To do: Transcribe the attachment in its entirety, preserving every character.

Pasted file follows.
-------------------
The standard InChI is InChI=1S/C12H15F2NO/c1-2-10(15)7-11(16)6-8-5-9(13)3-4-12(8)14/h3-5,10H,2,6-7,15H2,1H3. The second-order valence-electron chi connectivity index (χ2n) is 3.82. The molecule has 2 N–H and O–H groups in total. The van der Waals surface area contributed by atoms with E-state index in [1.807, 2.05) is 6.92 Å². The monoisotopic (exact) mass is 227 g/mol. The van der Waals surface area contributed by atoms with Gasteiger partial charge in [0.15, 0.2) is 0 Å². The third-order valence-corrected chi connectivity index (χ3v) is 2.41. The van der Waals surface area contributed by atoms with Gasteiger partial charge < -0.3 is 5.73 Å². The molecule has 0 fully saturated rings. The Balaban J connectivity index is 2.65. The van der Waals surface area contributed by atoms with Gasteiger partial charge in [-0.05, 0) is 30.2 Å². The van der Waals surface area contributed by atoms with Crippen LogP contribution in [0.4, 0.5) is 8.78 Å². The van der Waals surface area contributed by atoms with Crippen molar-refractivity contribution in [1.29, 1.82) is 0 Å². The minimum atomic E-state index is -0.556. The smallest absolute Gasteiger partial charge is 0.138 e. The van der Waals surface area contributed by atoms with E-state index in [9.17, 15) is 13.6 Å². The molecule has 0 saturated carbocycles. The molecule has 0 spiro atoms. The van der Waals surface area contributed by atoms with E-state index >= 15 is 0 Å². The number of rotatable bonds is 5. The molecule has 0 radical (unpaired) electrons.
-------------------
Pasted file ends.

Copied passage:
The standard InChI is InChI=1S/C12H15F2NO/c1-2-10(15)7-11(16)6-8-5-9(13)3-4-12(8)14/h3-5,10H,2,6-7,15H2,1H3. The second-order valence-electron chi connectivity index (χ2n) is 3.82. The molecule has 2 N–H and O–H groups in total. The van der Waals surface area contributed by atoms with E-state index in [1.807, 2.05) is 6.92 Å². The monoisotopic (exact) mass is 227 g/mol. The van der Waals surface area contributed by atoms with Gasteiger partial charge in [0.15, 0.2) is 0 Å². The third-order valence-corrected chi connectivity index (χ3v) is 2.41. The van der Waals surface area contributed by atoms with Gasteiger partial charge < -0.3 is 5.73 Å². The molecule has 0 fully saturated rings. The Balaban J connectivity index is 2.65. The van der Waals surface area contributed by atoms with Gasteiger partial charge in [-0.05, 0) is 30.2 Å². The van der Waals surface area contributed by atoms with Crippen LogP contribution in [0.4, 0.5) is 8.78 Å². The van der Waals surface area contributed by atoms with Crippen molar-refractivity contribution in [1.29, 1.82) is 0 Å². The minimum atomic E-state index is -0.556. The smallest absolute Gasteiger partial charge is 0.138 e. The van der Waals surface area contributed by atoms with E-state index in [9.17, 15) is 13.6 Å². The molecule has 0 saturated carbocycles. The molecule has 0 spiro atoms. The van der Waals surface area contributed by atoms with E-state index >= 15 is 0 Å². The number of rotatable bonds is 5. The molecule has 0 radical (unpaired) electrons.